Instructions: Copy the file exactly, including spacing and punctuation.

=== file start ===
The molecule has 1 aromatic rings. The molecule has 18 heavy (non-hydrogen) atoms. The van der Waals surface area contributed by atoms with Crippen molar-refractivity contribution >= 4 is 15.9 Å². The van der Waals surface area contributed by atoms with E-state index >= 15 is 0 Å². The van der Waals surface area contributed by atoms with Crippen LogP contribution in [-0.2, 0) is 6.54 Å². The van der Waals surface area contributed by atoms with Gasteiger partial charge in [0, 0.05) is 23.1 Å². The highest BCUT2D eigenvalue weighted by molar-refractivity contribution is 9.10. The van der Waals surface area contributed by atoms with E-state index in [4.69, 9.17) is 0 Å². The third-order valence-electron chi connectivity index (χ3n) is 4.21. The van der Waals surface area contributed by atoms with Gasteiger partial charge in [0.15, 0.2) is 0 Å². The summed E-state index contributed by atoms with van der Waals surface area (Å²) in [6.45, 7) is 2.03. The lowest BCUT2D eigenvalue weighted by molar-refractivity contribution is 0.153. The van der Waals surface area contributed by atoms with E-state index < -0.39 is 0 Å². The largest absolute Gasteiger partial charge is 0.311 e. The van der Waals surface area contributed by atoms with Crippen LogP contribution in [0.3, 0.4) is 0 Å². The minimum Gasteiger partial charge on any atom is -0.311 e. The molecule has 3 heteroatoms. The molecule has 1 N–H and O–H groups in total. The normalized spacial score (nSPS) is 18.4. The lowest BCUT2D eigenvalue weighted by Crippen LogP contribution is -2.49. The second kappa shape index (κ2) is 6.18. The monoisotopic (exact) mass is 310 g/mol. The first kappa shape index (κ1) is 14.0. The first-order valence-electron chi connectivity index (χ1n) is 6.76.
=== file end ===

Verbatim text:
The molecule has 1 aromatic rings. The molecule has 18 heavy (non-hydrogen) atoms. The van der Waals surface area contributed by atoms with Crippen molar-refractivity contribution >= 4 is 15.9 Å². The van der Waals surface area contributed by atoms with E-state index >= 15 is 0 Å². The van der Waals surface area contributed by atoms with Crippen LogP contribution in [-0.2, 0) is 6.54 Å². The van der Waals surface area contributed by atoms with Gasteiger partial charge in [0, 0.05) is 23.1 Å². The highest BCUT2D eigenvalue weighted by molar-refractivity contribution is 9.10. The van der Waals surface area contributed by atoms with E-state index in [4.69, 9.17) is 0 Å². The third-order valence-electron chi connectivity index (χ3n) is 4.21. The van der Waals surface area contributed by atoms with Gasteiger partial charge in [0.15, 0.2) is 0 Å². The summed E-state index contributed by atoms with van der Waals surface area (Å²) in [6.45, 7) is 2.03. The lowest BCUT2D eigenvalue weighted by molar-refractivity contribution is 0.153. The van der Waals surface area contributed by atoms with E-state index < -0.39 is 0 Å². The largest absolute Gasteiger partial charge is 0.311 e. The van der Waals surface area contributed by atoms with Crippen LogP contribution in [0.3, 0.4) is 0 Å². The minimum Gasteiger partial charge on any atom is -0.311 e. The molecule has 3 heteroatoms. The molecule has 1 N–H and O–H groups in total. The normalized spacial score (nSPS) is 18.4. The lowest BCUT2D eigenvalue weighted by Crippen LogP contribution is -2.49. The second kappa shape index (κ2) is 6.18. The monoisotopic (exact) mass is 310 g/mol. The first kappa shape index (κ1) is 14.0. The first-order valence-electron chi connectivity index (χ1n) is 6.76.